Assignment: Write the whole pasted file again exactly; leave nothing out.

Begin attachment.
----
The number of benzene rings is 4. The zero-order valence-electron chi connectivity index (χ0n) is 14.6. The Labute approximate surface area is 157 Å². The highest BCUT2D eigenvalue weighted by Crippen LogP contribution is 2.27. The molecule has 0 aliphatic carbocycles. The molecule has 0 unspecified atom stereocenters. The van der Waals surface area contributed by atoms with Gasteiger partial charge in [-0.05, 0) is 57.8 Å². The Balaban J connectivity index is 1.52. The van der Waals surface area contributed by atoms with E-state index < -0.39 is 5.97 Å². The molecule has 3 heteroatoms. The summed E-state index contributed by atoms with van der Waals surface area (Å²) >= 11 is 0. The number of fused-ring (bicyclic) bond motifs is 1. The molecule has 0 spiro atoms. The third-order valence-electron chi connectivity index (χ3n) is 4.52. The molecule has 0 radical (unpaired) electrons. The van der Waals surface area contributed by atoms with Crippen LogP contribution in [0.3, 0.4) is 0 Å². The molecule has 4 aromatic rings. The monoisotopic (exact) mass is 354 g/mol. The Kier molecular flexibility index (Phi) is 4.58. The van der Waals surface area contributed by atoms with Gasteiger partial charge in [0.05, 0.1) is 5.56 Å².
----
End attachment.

The number of benzene rings is 4. The zero-order valence-electron chi connectivity index (χ0n) is 14.6. The Labute approximate surface area is 157 Å². The highest BCUT2D eigenvalue weighted by Crippen LogP contribution is 2.27. The molecule has 0 aliphatic carbocycles. The molecule has 0 unspecified atom stereocenters. The van der Waals surface area contributed by atoms with Gasteiger partial charge in [-0.05, 0) is 57.8 Å². The Balaban J connectivity index is 1.52. The van der Waals surface area contributed by atoms with E-state index < -0.39 is 5.97 Å². The molecule has 3 heteroatoms. The summed E-state index contributed by atoms with van der Waals surface area (Å²) >= 11 is 0. The number of fused-ring (bicyclic) bond motifs is 1. The molecule has 0 spiro atoms. The third-order valence-electron chi connectivity index (χ3n) is 4.52. The molecule has 0 radical (unpaired) electrons. The van der Waals surface area contributed by atoms with Crippen LogP contribution in [0.3, 0.4) is 0 Å². The molecule has 4 aromatic rings. The monoisotopic (exact) mass is 354 g/mol. The Kier molecular flexibility index (Phi) is 4.58. The van der Waals surface area contributed by atoms with Gasteiger partial charge in [0.05, 0.1) is 5.56 Å².